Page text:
We continued to walk around reading and learning from our guide about all the buildings we were seeing. My favorite building was the temple of light. It is built so perfectly and precisely that every year, on April 6th, the sun will pass through the window on the Eastern side (as it rose) and illuminate the inside entirely! Erron brought up an amazing thought when we were learning about this. In the LDS faith, we believe that Christ was born on April 6th, and that was also the day the The Church of Jesus Christ of Latter Day Saints was organized. So how cool is it that while the light and truth of our church was being restored to Earth, the temple of light was being illuminated? 

The next temple that I enjoyed learning about was the temple of the descending god. 

Here, (above along the top of the lower tier it depicts the life of Christ. I don't exactly remember the order, but pretty much it tells the story front-wards and backwards, I'll have to look into that to refresh my memory. 

The next temple I loved learning about was El Castillo (The Castle) temple was the main one located on the highest point of the city, and I believe was the tallest as well. They think it was also used as a landmark for sailors. The thing that intrigued me the most about this temple were the symbols that were represented on the front. There were three panels located along the top border of the temple, you had the the almighty god, the descending god, and a blank tile. When the Spaniards invaded the city of Tulum, they asked the people why they left the last tile blank. The response they recieved was "because it isn't a god that you can see, but you can feel him." Guys, they tiles represented The Father, The Son, and The Holy Ghost! How cool is that!?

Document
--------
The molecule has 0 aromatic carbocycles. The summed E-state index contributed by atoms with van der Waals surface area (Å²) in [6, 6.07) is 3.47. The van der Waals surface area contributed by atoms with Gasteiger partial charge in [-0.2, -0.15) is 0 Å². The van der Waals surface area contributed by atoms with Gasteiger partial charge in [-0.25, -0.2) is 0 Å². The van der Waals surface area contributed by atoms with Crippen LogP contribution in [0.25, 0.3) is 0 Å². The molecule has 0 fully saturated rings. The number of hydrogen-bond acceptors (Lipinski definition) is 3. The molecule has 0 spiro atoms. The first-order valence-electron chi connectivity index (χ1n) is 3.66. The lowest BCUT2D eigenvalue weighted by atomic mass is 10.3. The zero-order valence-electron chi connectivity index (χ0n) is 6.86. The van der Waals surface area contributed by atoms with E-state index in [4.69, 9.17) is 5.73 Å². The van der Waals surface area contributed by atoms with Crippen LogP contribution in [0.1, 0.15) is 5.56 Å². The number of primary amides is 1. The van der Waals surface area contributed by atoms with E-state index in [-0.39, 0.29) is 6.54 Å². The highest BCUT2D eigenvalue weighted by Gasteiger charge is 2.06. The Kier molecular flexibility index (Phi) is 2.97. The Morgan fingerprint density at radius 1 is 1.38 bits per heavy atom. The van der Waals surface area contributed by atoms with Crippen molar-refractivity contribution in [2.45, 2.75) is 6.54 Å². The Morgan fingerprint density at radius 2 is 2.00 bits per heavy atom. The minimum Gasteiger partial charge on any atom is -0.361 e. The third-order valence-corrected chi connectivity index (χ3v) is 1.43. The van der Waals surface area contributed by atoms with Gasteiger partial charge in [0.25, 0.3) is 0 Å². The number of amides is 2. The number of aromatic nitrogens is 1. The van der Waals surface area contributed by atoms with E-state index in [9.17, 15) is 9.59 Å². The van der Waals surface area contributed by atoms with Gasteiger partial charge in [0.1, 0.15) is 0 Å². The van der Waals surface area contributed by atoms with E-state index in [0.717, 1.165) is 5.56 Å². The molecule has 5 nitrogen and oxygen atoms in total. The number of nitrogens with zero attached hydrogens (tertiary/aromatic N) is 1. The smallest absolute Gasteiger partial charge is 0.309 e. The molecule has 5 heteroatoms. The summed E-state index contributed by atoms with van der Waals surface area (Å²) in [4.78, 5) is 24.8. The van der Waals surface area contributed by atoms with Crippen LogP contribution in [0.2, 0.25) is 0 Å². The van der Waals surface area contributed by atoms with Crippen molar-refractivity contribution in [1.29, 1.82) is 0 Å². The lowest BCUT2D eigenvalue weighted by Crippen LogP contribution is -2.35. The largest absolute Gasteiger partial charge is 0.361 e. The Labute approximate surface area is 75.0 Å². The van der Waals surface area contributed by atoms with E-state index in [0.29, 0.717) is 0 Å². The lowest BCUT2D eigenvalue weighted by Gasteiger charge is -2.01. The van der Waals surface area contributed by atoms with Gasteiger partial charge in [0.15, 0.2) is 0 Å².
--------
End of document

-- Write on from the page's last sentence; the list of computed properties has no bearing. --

Here is a plethora of the same pictures, because tourist stuff yo.

There were iguanas ALL over the place, they were like squirrels here in the U.S.A, except even more. And of course they just mosie around like they own the place....which yes, I suppose they do.

We paid for the cheaper package, which excluded a trip to a cenote, so our tour guide left us to spend some time of our own while he took the rest of the group on their adventure. Our package included an hour of beach time, but Erron and I took one look at the overcrowded beach and thought why would we go down there when we have a beautiful (nearly) private beach back at our condo. So Erron and I wandered around the city a little more, and after we had read all the plaques, we decided to head out of the ancient city, and head down to the real town where our ride was going to pick us up. And of course who could pass up a ($10, totally reasonable) photo opportunity with a lizard of this size:

Well, as you can see I clearly passed that photo opportunity up, but Erron was so brave to like cuddle that thing!

We then found a delicious vendor selling coconut ice cream. Like literally frozen sugar, coconuts, and cream. It was HEAVEN. We went back for seconds. I mean it was only like $8 a cup, so again, totally reasonable! (;

Our guide came back, bought us some delicious Subway, and we chowed down on our way home in the chilled van. On the ride back our tour guide also showed us a stone souvenir he was selling. It was a replica of an artifact found in Mexico quite awhile ago.

This video explains it pretty well:

And for $20 we were totally in! It's such a neat piece, and I don't know if it is actually Lehi's dream or not, but it's impressive nonetheless!